Electric Butterflies Fly at Day

Electric Butterflies is an installation constructed by an American artist who uses the pseudonym Koubou Deanna while doing a residency at Shiro Oni Studios in the town of Onishi in Gunma, Japan.


Koubou Deanna has been working primarily in textiles while in Japan since she cannot use the torches and other equipment needed to work in metal while living in rental housing. Take advantage of what you got, right? She can crochet just about anything from what I have seen.



For Electric Butterflies, she started with a broken computer and began to wonder what happened to the computer when disposed and what happened to all of the bits and bytes of our lives that have been stored there or as she says, “exploring the demise [and] disposal of the electronic personality…What happens when our computer dies? What happens to the electronic personality upon our death?”




The electric butterflies hand-crocheted with neon yarn carry away the bits and bytes of the computer’s electronic personality in both a figurative and literal way. Some of the butterflies morphed into abstract shapes to better support the weight of the larger frames. She took a very cute idea and made a surprisingly powerful image.




The circular frame that she found at a recycle shop anchored the piece and created an environment that viewers could insert their own imagery into. Was it a spider’s web? Was it for a web crawler or a web spider on a network or on the Internet?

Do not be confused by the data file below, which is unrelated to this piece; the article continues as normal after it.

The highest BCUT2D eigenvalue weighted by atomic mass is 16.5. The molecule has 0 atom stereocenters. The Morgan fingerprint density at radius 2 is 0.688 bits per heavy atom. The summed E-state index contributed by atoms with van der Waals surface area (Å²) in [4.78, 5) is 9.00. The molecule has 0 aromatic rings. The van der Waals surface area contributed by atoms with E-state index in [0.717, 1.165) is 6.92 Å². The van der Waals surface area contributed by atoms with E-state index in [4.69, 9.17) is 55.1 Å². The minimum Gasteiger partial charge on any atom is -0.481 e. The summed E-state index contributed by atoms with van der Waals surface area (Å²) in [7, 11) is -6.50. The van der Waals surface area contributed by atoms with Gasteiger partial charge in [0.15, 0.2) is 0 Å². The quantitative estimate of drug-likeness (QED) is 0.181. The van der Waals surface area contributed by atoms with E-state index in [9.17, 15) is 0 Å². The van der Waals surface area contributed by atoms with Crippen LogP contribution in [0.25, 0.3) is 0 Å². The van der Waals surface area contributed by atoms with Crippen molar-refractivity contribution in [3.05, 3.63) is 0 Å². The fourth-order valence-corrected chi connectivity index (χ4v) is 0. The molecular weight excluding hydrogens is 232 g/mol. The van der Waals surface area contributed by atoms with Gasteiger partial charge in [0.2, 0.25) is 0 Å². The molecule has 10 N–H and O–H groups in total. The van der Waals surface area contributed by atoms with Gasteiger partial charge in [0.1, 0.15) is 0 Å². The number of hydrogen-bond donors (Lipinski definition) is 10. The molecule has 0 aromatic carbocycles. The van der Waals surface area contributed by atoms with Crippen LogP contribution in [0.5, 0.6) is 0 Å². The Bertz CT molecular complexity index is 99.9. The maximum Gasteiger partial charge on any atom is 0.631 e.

Even this spiral frame was crocheted! All of it was covered in black yarn with bits of yellow neon, which gave it a heavier presence than the luminescent butterflies. It seemed to have a heavier gravitational field, so the butterflies had to try harder to fly away. Tubes of light also rimmed the spiral, so it could be seen at night.


This was a great piece for an art project in a small town where the primary audience will of course be the local residents who support the artists and make them feel at home. This gentleman actually has the Chinese character for butterfly on his happi coat, which is his uniform for the local festival on July 12 and 13.




She used techniques that were familiar with imagery that could be understand although the combination was something that only those with artistic minds would come up with. The average person finds it hard to enter a studio with an artist in residence, because he or she does not want to intrude and feels like they will not understand whatever it is that is being made. Even young girls and boys enjoyed this installation. In their festival outfits, they were as colourful and as beautiful as the butterflies! Who knows? Perhaps those young children will fly away from their rural town and become famous artists.





Other people may have been inspired that weekend to dress up as insects. Maybe the future generation will be ladybugs and destroy nasty, aphid-like invaders to protect the environment.

If you looked carefully, you might have seen flowers decorating poles on the street  as well as Gabia’s crocheted piece outside the studio.




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